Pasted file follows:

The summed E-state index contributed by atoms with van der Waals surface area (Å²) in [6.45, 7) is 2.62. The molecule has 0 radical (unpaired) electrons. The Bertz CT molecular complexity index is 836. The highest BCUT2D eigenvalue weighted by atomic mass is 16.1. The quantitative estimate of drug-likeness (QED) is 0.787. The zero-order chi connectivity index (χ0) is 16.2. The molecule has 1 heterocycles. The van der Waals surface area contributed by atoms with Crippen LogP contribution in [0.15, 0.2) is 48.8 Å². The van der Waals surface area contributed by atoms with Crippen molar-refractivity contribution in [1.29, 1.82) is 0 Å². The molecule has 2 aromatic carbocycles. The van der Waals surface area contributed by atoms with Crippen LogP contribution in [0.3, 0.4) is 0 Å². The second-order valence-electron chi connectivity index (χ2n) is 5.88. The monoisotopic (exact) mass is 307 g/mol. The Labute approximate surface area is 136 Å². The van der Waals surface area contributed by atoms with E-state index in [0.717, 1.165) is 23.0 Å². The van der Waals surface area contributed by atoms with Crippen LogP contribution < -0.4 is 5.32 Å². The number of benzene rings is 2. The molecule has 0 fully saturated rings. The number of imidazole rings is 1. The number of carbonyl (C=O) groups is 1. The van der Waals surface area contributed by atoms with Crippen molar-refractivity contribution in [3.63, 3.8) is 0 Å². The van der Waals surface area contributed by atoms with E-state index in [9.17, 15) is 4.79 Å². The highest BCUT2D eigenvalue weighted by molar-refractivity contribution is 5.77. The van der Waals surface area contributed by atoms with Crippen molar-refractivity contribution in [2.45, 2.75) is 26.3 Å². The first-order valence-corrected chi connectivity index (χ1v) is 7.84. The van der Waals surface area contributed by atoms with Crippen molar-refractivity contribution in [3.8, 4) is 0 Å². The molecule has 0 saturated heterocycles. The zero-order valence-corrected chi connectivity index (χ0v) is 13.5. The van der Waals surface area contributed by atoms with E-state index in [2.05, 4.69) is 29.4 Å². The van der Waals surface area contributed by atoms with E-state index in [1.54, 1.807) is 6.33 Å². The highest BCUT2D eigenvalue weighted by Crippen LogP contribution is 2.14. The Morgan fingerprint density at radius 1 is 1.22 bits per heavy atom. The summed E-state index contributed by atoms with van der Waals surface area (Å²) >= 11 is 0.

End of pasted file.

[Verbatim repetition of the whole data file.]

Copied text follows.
The summed E-state index contributed by atoms with van der Waals surface area (Å²) in [6.45, 7) is 2.62. The molecule has 0 radical (unpaired) electrons. The Bertz CT molecular complexity index is 836. The highest BCUT2D eigenvalue weighted by atomic mass is 16.1. The quantitative estimate of drug-likeness (QED) is 0.787. The zero-order chi connectivity index (χ0) is 16.2. The molecule has 1 heterocycles. The van der Waals surface area contributed by atoms with Crippen LogP contribution in [0.15, 0.2) is 48.8 Å². The van der Waals surface area contributed by atoms with Crippen molar-refractivity contribution in [1.29, 1.82) is 0 Å². The molecule has 2 aromatic carbocycles. The van der Waals surface area contributed by atoms with Crippen LogP contribution in [0.3, 0.4) is 0 Å². The second-order valence-electron chi connectivity index (χ2n) is 5.88. The monoisotopic (exact) mass is 307 g/mol. The Labute approximate surface area is 136 Å². The van der Waals surface area contributed by atoms with E-state index in [0.717, 1.165) is 23.0 Å². The van der Waals surface area contributed by atoms with Crippen LogP contribution < -0.4 is 5.32 Å². The number of benzene rings is 2. The molecule has 0 fully saturated rings. The number of imidazole rings is 1. The number of carbonyl (C=O) groups is 1. The van der Waals surface area contributed by atoms with Crippen molar-refractivity contribution in [3.63, 3.8) is 0 Å². The van der Waals surface area contributed by atoms with E-state index in [9.17, 15) is 4.79 Å². The highest BCUT2D eigenvalue weighted by molar-refractivity contribution is 5.77. The van der Waals surface area contributed by atoms with Crippen molar-refractivity contribution in [2.45, 2.75) is 26.3 Å². The first-order valence-corrected chi connectivity index (χ1v) is 7.84. The van der Waals surface area contributed by atoms with Crippen molar-refractivity contribution in [3.8, 4) is 0 Å². The molecule has 0 saturated heterocycles. The zero-order valence-corrected chi connectivity index (χ0v) is 13.5. The van der Waals surface area contributed by atoms with E-state index in [2.05, 4.69) is 29.4 Å². The van der Waals surface area contributed by atoms with E-state index in [1.54, 1.807) is 6.33 Å². The highest BCUT2D eigenvalue weighted by Crippen LogP contribution is 2.14. The Morgan fingerprint density at radius 1 is 1.22 bits per heavy atom. The summed E-state index contributed by atoms with van der Waals surface area (Å²) >= 11 is 0.